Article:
In the settled district of Swat, the government is organizing a new peace jirga designed to cut another peace accord with the radical cleric Maulana Fazlullah. “[The caretaker Northwest Frontier Province] Chief Minister Shamsul Mulk said on Saturday that the government would convene a grand jirga of elders of the Malakand division to discuss and work out a strategy for resolving the Swat crisis,” Dawn reported the day Musharraf suspended the constitution.

Negotiations to implement Sharia law, a key demand of Fazullah, are being discussed in the Malakand tribal agency as well as the settled districts of Shangla, Buner, and Lower Dir. Fazlullah also demanded the military withdraw the security forces and that criminal and terrorism cases be dismissed against his followers, as was done in South Waziristan.

Prior to the announcement of the grand jirga, a host of government officials signaled negotiations with Fazlullah were in the works. Mulik said just a day prior that “the government has kept all its options and channels open for dialogue to establish peace in District Swat.” Northwest Frontier Province Governor Ali Muhammad Jan Orakzai said the government “was utilizing all the channels including jirga system side by side the political process to settle the problems through peaceful means.”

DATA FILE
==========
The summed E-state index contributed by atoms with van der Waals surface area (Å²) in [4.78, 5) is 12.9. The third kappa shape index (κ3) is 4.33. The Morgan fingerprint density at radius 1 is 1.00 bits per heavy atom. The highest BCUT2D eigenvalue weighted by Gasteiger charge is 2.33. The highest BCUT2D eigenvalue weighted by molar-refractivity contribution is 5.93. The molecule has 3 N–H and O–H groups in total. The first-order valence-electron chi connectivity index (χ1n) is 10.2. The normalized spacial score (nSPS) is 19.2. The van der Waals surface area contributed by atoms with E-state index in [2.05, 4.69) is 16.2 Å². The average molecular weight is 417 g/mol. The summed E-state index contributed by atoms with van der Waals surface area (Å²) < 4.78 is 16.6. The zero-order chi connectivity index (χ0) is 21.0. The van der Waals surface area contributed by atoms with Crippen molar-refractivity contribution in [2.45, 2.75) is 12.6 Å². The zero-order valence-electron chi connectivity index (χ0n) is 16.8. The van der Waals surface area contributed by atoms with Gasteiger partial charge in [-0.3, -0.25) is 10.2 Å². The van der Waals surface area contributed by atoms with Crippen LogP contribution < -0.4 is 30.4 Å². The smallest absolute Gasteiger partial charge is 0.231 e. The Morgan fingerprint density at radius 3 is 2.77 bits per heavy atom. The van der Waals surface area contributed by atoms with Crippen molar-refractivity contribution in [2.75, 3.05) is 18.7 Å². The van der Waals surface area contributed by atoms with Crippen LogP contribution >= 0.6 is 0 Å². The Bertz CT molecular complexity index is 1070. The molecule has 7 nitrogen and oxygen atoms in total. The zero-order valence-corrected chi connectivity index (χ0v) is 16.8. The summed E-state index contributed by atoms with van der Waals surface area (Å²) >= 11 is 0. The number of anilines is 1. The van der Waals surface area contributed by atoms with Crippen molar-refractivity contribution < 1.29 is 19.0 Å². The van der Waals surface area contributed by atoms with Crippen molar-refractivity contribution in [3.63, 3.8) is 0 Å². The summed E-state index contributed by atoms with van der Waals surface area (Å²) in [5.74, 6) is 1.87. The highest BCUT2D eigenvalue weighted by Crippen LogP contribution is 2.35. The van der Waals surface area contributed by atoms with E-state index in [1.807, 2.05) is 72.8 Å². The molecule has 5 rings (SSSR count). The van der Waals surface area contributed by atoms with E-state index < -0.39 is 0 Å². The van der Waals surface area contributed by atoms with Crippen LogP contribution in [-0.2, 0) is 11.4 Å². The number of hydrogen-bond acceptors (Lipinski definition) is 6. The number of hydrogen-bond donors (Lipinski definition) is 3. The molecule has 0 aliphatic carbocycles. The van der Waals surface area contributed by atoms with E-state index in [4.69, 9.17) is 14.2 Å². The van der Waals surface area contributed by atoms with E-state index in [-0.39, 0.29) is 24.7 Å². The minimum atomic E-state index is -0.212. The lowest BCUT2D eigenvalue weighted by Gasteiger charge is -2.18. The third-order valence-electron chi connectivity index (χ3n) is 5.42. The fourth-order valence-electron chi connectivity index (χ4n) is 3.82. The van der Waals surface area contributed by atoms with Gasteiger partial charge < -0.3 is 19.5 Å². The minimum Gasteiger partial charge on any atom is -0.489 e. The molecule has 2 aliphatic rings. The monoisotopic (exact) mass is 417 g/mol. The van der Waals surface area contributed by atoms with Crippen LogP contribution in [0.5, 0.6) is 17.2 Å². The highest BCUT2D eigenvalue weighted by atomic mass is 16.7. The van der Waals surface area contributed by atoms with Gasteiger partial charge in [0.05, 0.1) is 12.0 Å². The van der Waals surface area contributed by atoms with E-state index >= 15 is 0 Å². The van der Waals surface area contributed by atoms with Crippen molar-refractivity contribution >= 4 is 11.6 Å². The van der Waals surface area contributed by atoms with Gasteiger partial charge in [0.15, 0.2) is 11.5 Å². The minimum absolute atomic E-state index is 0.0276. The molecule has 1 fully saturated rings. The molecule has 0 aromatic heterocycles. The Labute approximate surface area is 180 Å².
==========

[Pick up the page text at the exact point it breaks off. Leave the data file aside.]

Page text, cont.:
Prime Minister Shaukat Aziz said he would “personally contact Muttahida Majlis-e-Amal (MMA) President Qazi Hussain Ahmed about his offer to help in pacifying the situation in Swat,” the Daily Times reported. “If he can help us, it will be most welcome.”

Qazi Hussain Ahmed, the pro-Taliban president of the Muttahida Majlis-e-Amal, offered to facilitate negotiations with Swat. ” The matter should be resolved through negotiations rather then use of force,” Qazi stated. “Consultation with Maulana Fazlullah is necessary to know about his point of view about Sharia, if his point of view about Sharia can bring peace in the area, there will be no problem to implement it.”

Meanwhile, the Muttahida Majlis-e-Amal conducted a series of protests in Karachi against the government’s attempts to restore security in Swat. The operation was described as a “massacre.”